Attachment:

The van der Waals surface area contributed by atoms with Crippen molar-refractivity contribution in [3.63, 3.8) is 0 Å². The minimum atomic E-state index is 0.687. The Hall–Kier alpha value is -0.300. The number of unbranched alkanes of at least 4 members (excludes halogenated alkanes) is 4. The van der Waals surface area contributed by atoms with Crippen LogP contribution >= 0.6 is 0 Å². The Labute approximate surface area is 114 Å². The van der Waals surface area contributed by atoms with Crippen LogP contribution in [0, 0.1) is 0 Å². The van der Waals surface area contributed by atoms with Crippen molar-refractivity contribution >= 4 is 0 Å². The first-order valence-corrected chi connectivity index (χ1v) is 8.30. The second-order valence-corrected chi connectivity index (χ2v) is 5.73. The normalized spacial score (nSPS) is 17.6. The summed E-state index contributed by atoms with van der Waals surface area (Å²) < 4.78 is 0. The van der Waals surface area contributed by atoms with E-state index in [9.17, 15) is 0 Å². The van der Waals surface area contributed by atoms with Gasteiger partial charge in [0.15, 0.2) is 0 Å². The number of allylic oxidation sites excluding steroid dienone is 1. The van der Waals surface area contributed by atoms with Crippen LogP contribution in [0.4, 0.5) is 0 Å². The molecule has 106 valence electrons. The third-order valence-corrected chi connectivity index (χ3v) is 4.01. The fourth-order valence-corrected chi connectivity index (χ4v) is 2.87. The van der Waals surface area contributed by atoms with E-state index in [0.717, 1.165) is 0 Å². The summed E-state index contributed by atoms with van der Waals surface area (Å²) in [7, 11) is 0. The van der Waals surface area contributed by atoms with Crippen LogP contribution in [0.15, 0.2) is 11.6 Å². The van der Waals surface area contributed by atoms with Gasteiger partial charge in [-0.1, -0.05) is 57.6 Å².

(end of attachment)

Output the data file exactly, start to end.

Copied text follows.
The van der Waals surface area contributed by atoms with Crippen molar-refractivity contribution in [3.63, 3.8) is 0 Å². The minimum atomic E-state index is 0.687. The Hall–Kier alpha value is -0.300. The number of unbranched alkanes of at least 4 members (excludes halogenated alkanes) is 4. The van der Waals surface area contributed by atoms with Crippen LogP contribution >= 0.6 is 0 Å². The Labute approximate surface area is 114 Å². The van der Waals surface area contributed by atoms with Crippen LogP contribution in [0, 0.1) is 0 Å². The van der Waals surface area contributed by atoms with Crippen molar-refractivity contribution >= 4 is 0 Å². The first-order valence-corrected chi connectivity index (χ1v) is 8.30. The second-order valence-corrected chi connectivity index (χ2v) is 5.73. The normalized spacial score (nSPS) is 17.6. The summed E-state index contributed by atoms with van der Waals surface area (Å²) < 4.78 is 0. The van der Waals surface area contributed by atoms with E-state index in [9.17, 15) is 0 Å². The van der Waals surface area contributed by atoms with Gasteiger partial charge in [0.15, 0.2) is 0 Å². The number of allylic oxidation sites excluding steroid dienone is 1. The van der Waals surface area contributed by atoms with Crippen LogP contribution in [0.4, 0.5) is 0 Å². The molecule has 106 valence electrons. The third-order valence-corrected chi connectivity index (χ3v) is 4.01. The fourth-order valence-corrected chi connectivity index (χ4v) is 2.87. The van der Waals surface area contributed by atoms with E-state index in [0.717, 1.165) is 0 Å². The summed E-state index contributed by atoms with van der Waals surface area (Å²) in [7, 11) is 0. The van der Waals surface area contributed by atoms with Crippen LogP contribution in [0.15, 0.2) is 11.6 Å². The van der Waals surface area contributed by atoms with Gasteiger partial charge in [-0.1, -0.05) is 57.6 Å².